Novelist Robert Louis Stevenson's strange New Zealand connection

by Redmer Yska / 03 March, 2019
An 1887 portrait of Robert Louis Stevenson. Image/Getty Images

An 1887 portrait of Robert Louis Stevenson. Image/Getty Images

RelatedArticlesModule - Robert Louis Stevenson novelist nz

The global celebrity author of Treasure Island and other famous titles, Robert Louis Stevenson, made his final home in Samoa and survived an explosive visit to New Zealand.

When Robert Louis Stevenson slipped into Auckland one Friday night in 1890 – lank-haired and incognito – he was already a global literary celebrity, the JK Rowling of his day.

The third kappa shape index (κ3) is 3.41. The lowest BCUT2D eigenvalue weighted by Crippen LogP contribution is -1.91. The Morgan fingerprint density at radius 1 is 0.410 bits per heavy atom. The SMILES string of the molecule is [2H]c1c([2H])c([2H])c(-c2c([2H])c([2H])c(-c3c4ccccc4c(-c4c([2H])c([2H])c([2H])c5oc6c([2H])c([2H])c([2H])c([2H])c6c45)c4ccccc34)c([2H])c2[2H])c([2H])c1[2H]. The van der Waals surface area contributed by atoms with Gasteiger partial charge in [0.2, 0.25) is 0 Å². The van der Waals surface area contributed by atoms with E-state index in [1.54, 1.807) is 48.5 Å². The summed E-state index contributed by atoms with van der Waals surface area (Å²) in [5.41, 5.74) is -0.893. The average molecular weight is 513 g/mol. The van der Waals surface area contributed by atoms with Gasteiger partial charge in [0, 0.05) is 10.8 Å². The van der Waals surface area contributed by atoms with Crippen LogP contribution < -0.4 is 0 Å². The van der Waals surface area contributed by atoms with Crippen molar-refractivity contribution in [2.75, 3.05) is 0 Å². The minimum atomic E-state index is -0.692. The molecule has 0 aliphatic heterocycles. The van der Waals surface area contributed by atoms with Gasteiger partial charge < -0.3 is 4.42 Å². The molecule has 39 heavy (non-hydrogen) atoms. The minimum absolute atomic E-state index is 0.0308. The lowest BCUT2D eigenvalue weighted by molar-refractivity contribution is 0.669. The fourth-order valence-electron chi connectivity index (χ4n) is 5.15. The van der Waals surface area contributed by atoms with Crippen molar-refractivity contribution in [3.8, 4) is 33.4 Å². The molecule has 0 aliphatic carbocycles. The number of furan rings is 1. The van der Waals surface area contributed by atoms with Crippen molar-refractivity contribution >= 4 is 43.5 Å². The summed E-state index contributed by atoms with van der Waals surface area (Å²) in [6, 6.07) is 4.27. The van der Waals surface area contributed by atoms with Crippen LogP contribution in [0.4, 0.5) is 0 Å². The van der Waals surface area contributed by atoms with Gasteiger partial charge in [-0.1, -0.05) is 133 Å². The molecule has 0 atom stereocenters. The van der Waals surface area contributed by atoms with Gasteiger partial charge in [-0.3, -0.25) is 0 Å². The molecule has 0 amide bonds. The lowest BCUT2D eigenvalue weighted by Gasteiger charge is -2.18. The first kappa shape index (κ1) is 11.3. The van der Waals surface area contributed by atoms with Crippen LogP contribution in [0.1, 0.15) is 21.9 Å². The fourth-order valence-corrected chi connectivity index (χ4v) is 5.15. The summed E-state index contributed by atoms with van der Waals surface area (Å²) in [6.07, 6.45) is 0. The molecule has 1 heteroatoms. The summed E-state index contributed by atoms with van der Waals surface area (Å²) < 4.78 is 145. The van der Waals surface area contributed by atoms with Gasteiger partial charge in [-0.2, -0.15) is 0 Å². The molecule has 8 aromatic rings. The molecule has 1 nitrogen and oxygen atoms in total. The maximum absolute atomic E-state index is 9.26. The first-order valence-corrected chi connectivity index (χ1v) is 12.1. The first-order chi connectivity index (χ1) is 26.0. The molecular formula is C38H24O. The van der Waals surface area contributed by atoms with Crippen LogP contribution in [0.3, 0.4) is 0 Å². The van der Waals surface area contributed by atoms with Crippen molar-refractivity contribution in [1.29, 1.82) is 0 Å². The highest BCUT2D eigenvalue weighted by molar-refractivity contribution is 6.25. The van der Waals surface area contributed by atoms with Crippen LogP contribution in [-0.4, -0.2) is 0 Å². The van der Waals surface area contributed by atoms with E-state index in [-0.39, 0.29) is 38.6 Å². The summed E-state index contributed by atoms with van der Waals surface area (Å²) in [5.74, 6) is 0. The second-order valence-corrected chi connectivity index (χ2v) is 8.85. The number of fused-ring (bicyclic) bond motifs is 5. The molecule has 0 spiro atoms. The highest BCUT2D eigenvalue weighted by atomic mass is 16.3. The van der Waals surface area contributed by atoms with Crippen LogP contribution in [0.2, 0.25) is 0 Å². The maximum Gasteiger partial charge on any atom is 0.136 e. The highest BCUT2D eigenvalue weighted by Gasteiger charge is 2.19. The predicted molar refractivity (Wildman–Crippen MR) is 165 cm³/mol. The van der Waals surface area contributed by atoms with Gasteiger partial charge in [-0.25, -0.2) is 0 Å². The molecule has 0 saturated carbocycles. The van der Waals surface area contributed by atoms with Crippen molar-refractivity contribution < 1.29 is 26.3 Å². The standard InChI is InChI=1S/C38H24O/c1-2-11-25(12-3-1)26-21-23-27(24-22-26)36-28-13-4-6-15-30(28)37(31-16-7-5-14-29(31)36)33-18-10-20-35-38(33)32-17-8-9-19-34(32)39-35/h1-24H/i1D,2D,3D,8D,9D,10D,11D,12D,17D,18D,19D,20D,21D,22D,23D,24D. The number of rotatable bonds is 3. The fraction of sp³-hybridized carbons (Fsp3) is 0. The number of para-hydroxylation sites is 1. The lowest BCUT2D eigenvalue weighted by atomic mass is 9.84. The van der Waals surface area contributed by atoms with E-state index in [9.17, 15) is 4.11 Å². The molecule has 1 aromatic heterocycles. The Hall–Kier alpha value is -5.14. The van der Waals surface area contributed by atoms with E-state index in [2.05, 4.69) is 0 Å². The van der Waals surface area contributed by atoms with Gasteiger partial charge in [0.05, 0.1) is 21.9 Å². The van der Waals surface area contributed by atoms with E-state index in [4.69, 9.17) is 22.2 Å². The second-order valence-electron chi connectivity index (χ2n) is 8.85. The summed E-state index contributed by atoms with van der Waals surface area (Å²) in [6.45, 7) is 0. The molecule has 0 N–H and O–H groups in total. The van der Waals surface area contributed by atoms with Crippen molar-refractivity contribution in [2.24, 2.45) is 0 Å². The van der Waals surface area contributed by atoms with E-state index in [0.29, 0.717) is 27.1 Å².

The author of Treasure Island, Strange Case of Dr Jekyll and Mr Hyde and Kidnapped was in the middle of another long and languid Pacific cruise. He and his American wife, Fanny, had just bought land for a house on the earthly paradise of Samoa, on the island of Upolu.

But rather than doze under a palm tree, Stevenson threw himself into island politics, buying into a newspaper, and agitating against what he saw as incompetent British, German and American control of the big Samoa archipelago.

He’d come to Auckland keen to talk politics with, and in search of direction and support from, seasoned colonist and former New Zealand Premier Sir George Grey, then elderly and retired in leafy Parnell.